Such cases of equivocal shell microstructure in fossils suggest some principles in doing work on fossil shell microstructures: (1) the same texture should be seen on multiple specimens of the same species to provide certainty that the texture is characteristic of that species; and (2) if the same texture is seen in multiple types of distantly related fossils from the same bed, then some or all of the texture was likely produced by diagenesis.

3.4. Diversification of Shell Microstructures in Early Palaeozoic Molluscs

An overview of the distribution of shell microstructures in molluscs from the Cambrian and Ordovician reveal some basic patterns (Table 1). First, shell microstructures rapidly diversified during the early stages of molluscan evolution, and early molluscs had a composite shell that was composed of multiple types of shell microstructure. In the early Cambrian alone, at least 7 types of shell microstructure occurred in molluscs.

Table 1. Shell microstructure data for Cambrian molluscs.

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Table 1. Shell microstructure data for Cambrian molluscs.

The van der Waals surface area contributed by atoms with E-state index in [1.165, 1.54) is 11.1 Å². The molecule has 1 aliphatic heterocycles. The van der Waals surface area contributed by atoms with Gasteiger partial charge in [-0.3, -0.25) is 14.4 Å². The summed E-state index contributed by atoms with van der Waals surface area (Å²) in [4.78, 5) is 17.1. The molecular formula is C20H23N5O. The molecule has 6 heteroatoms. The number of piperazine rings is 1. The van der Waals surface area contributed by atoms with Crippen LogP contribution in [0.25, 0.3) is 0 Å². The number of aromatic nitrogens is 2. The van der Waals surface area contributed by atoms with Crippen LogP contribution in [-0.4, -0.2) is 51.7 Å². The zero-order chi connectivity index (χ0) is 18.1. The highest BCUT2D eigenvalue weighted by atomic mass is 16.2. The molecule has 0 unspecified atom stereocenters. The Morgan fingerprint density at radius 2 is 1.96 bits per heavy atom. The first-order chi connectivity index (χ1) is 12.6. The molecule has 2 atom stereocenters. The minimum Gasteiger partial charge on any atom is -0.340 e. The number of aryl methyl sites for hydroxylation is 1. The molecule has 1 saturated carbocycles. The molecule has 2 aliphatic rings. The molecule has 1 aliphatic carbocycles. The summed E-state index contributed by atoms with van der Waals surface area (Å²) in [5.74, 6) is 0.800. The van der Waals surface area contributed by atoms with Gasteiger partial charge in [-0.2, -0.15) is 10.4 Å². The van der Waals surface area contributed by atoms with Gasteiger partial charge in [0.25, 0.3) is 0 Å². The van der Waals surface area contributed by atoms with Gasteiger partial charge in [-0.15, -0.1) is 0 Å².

Age (Ma)SeriesSiberiaAustraliaChinaW. Avalonia/Laurentia
514Series 3 Mellopegma Geosciences 03 00001 i001 Geosciences 03 00001 i002Pseudomyona Geosciences 03 00001 i003Tuarangia Geosciences 03 00001 i003
Ribeiria Geosciences 03 00001 i002
Pseudomyona Geosciences 03 00001 i003
Corystos Geosciences 03 00001 i001 Geosciences 03 00001 i004
Figurina Geosciences 03 00001 i001 Geosciences 03 00001 i004
Eurekapegma Geosciences 03 00001 i002
Pelagiella Geosciences 03 00001 i001 Geosciences 03 00001 i005
Protowenella Geosciences 03 00001 i001 Geosciences 03 00001 i005
Yochelcionella Geosciences 03 00001 i001 Geosciences 03 00001 i004
Costipelagiella Geosciences 03 00001 i006 Geosciences 03 00001 i005
Eotebenna Geosciences 03 00001 i003
509 Anabarella Geosciences 03 00001 i001Parailsanella Geosciences 03 00001 i001
Mackinnonia Geosciences 03 00001 i001Yuwenia Geosciences 03 00001 i006 Geosciences 03 00001 i001 X
Obtusoconus Geosciences 03 00001 i001Anabarella Geosciences 03 00001 i001
Pelagiella Geosciences 03 00001 i001Bemella Geosciences 03 00001 i001
Mellopegma Geosciences 03 00001 i001 Geosciences 03 00001 i002Anhuiconus Geosciences 03 00001 i001
Beshtashiella Geosciences 03 00001 i001
Series 2 Aequiconus Geosciences 03 00001 i004
Calyptroconus Geosciences 03 00001 i003
Figurina Geosciences 03 00001 i001
First mass extinction
Pojetaia Geosciences 03 00001 i007
Ilsanella Geosciences 03 00001 i001Pararaconus Geosciences 03 00001 i001
Yochelcionella Geosciences 03 00001 i001Leptostega Geosciences 03 00001 i001
Fordilla Geosciences 03 00001 i007Mackinnonia Geosciences 03 00001 i001 Geosciences 03 00001 i004
Adrossania Geosciences 03 00001 i006 Geosciences 03 00001 i005
Pelagiella Geosciences 03 00001 i005 Geosciences 03 00001 i004